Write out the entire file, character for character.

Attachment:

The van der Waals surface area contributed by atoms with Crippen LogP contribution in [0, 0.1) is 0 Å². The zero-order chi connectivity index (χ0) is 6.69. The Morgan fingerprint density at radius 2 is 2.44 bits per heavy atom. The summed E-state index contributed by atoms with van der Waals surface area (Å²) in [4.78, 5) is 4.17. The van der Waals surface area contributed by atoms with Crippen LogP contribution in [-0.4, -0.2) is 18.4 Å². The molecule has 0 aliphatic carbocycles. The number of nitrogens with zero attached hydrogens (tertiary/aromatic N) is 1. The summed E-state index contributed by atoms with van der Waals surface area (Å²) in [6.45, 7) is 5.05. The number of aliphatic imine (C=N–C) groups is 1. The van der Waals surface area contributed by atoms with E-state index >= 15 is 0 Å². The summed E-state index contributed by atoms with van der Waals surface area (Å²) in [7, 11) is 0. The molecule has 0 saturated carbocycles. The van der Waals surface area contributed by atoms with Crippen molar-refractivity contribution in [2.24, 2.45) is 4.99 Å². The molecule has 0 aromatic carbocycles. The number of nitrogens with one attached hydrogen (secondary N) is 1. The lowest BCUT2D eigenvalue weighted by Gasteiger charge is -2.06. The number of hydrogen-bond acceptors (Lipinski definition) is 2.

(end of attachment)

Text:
The van der Waals surface area contributed by atoms with Crippen LogP contribution in [0, 0.1) is 0 Å². The zero-order chi connectivity index (χ0) is 6.69. The Morgan fingerprint density at radius 2 is 2.44 bits per heavy atom. The summed E-state index contributed by atoms with van der Waals surface area (Å²) in [4.78, 5) is 4.17. The van der Waals surface area contributed by atoms with Crippen LogP contribution in [-0.4, -0.2) is 18.4 Å². The molecule has 0 aliphatic carbocycles. The number of nitrogens with zero attached hydrogens (tertiary/aromatic N) is 1. The summed E-state index contributed by atoms with van der Waals surface area (Å²) in [6.45, 7) is 5.05. The number of aliphatic imine (C=N–C) groups is 1. The van der Waals surface area contributed by atoms with E-state index >= 15 is 0 Å². The summed E-state index contributed by atoms with van der Waals surface area (Å²) in [7, 11) is 0. The molecule has 0 saturated carbocycles. The van der Waals surface area contributed by atoms with Crippen molar-refractivity contribution in [2.24, 2.45) is 4.99 Å². The molecule has 0 aromatic carbocycles. The number of nitrogens with one attached hydrogen (secondary N) is 1. The lowest BCUT2D eigenvalue weighted by Gasteiger charge is -2.06. The number of hydrogen-bond acceptors (Lipinski definition) is 2.